ZAP-70 kinase regulates HIV cell-to-cell spread and virological synapse formation.

Groupe Virus et Immunité, Institut Pasteur, CNRS URA1930, France.
The EMBO Journal (Impact Factor: 10.75). 02/2007; 26(2):516-26. DOI: 10.1038/sj.emboj.7601509
Source: PubMed

ABSTRACT HIV efficiently spreads in lymphocytes, likely through virological synapses (VSs). These cell-cell junctions share some characteristics with immunological synapses, but cellular proteins required for their constitution remain poorly characterized. We have examined here the role of ZAP-70, a key kinase regulating T-cell activation and immunological synapse formation, in HIV replication. In lymphocytes deficient for ZAP-70, or expressing a kinase-dead mutant of the protein, HIV replication was strikingly delayed. We have characterized further this replication defect. ZAP-70 was dispensable for the early steps of viral cycle, from entry to expression of viral proteins. However, in the absence of ZAP-70, intracellular Gag localization was impaired. ZAP-70 was required in infected donor cells for efficient cell-to-cell HIV transmission to recipients and for formation of VSs. These results bring novel insights into the links that exist between T-cell activation and HIV spread, and suggest that HIV usurps components of the immunological synapse machinery to ensure its own spread through cell-to-cell contacts.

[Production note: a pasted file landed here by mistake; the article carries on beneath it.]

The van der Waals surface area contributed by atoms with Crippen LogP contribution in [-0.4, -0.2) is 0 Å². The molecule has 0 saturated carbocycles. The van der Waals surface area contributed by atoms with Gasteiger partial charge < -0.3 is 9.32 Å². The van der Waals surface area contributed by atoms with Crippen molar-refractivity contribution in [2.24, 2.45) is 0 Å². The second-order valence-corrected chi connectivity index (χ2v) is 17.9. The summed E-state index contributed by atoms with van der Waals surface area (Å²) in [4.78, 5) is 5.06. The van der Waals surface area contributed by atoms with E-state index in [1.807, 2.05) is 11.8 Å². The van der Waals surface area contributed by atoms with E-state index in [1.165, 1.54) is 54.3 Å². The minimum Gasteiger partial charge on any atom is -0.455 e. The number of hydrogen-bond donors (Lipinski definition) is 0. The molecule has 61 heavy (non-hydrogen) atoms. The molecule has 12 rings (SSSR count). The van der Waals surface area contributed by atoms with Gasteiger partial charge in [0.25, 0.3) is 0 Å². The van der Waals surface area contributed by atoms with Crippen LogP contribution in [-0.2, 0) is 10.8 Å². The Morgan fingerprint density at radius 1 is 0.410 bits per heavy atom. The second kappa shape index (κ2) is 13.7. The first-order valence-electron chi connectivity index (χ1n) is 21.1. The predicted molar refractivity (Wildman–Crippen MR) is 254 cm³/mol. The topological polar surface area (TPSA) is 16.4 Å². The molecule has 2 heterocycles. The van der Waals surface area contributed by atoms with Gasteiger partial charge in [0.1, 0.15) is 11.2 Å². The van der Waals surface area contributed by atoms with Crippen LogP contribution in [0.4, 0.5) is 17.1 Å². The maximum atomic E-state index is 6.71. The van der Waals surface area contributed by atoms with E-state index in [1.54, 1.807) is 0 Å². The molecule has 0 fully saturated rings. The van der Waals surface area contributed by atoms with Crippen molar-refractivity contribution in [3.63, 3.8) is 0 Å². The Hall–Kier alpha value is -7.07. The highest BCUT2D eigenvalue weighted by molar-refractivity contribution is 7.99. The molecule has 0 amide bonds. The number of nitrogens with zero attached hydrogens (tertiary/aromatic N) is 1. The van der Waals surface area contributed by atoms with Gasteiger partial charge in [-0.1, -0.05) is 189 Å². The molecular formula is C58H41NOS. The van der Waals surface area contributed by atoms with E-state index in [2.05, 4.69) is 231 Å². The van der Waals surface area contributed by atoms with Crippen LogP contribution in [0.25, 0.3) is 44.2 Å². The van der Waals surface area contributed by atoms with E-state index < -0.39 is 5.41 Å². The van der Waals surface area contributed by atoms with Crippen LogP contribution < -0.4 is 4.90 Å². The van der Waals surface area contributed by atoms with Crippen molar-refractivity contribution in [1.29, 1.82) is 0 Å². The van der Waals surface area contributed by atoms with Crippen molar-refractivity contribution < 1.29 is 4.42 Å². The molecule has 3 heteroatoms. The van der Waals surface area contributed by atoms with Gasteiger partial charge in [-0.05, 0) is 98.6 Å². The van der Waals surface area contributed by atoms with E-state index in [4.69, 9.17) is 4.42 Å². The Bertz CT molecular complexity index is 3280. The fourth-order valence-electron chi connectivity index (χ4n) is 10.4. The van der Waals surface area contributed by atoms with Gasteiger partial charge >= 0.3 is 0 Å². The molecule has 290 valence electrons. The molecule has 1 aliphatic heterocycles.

Available from: Andrés Alcover, Dec 23, 2013
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